and zero gravity would your mind you know be alert in zero gravity meanwhile the americans too would launching animals into the stratosphere notably monkeys they were put on the anesthetic but they also died in their missions. but eventually there was a happy ending. and that both were well behaved. just as they became pittance even so the one day flight was problem free and they became the first creatures ever to safely return from. the soviet mongrels one instant fame from donors something that pedigree could ever dream of soon after returning to earth gave birth to six healthy pups nikita khrushchev gave one of them to
president kennedy's daughter caroline it was a constant reminder to us leader of the soviet space program had defeated him in the first round of the space race. wealthy british style sun it's time to. market weiner scandal. find out what's really happening to the global economy with mike scott. there are no holds barred look at the global financial headlines tune in to cause a report on our. juries which are made to please children. and their health. should create illnesses. person.
to secure itself against. his snow white smile concord millions of cops he was a welcome guest around the world and the epitome of mankind's dreams. guarin the first man in space for. colored girls was among those who wanted to take part in the national celebration. for his cause bud from the red square. recognized. the music from a skimpy when the noble committee asked crucial theer to disclose the name of the chief designer who made it possible for the first sputnik and forgotten to go into space who showed said the entire nation created the advanced technology that.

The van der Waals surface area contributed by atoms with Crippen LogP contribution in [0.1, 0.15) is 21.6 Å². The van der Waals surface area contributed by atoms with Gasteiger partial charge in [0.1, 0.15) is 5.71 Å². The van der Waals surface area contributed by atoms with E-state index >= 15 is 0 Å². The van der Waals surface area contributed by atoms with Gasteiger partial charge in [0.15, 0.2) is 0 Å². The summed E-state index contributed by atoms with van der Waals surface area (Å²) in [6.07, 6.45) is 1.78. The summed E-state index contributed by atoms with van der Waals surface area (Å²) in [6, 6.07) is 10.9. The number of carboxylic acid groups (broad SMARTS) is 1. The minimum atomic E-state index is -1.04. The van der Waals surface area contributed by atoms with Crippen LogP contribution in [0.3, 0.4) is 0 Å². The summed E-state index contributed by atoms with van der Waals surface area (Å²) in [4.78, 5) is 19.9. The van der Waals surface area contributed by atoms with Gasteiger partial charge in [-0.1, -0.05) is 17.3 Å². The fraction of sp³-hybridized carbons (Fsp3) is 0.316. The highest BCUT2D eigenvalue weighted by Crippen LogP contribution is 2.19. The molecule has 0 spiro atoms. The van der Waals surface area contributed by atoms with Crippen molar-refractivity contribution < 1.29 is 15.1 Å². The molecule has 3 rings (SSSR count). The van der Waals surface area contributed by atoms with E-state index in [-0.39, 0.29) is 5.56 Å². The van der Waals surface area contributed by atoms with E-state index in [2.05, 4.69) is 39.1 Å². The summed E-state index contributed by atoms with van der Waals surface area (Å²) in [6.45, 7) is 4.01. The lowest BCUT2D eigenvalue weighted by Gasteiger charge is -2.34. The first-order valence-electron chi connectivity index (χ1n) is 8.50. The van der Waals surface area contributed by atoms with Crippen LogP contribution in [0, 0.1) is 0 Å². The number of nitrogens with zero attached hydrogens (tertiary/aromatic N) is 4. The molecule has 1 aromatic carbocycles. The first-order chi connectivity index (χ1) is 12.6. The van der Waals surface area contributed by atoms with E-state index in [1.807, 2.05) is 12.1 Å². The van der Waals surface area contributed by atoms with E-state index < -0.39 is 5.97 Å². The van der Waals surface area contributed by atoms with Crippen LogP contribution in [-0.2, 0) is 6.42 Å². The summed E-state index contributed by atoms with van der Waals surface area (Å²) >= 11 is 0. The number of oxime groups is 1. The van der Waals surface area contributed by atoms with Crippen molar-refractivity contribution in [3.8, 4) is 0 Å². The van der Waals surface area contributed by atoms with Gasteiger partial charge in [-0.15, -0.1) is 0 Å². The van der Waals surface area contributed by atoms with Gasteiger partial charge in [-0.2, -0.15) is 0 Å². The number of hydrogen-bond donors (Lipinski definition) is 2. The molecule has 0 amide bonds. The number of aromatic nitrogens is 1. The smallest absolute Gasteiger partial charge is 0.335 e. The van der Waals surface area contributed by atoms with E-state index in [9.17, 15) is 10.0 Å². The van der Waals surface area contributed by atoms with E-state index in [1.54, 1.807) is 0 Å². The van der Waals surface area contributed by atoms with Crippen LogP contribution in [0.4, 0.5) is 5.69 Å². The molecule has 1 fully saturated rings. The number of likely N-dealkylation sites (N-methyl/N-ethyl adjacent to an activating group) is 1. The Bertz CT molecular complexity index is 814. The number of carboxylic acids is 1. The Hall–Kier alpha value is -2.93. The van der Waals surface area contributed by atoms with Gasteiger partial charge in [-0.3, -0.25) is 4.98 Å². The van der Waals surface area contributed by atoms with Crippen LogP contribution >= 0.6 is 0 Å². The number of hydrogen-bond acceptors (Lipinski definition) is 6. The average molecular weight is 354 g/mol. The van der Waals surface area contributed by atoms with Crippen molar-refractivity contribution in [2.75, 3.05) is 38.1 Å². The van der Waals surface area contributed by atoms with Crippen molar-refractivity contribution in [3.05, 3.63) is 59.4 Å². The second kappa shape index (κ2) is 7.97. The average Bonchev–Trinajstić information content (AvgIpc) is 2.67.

never complained about the fact that his health and being affected by the prison camp all the public could not associate him with the space program he had no time for that he was busy turning his dreams into reality. loved eureka guarin as though he were his own son. but his yuri gagarin complemented each other as personalities they were composite all with each other sometimes they didn't even need to talk the first u.s. astronauts alan shepard went into space a month after. spent only fifteen minutes there and had spent two hours in orbit from drop. was clearly losing the race he was tired of being coming in second he was it was pretty well i think disgusted with with the system the government system that we that we were operating under not realizing that the russians were really technology smart. was very much in the public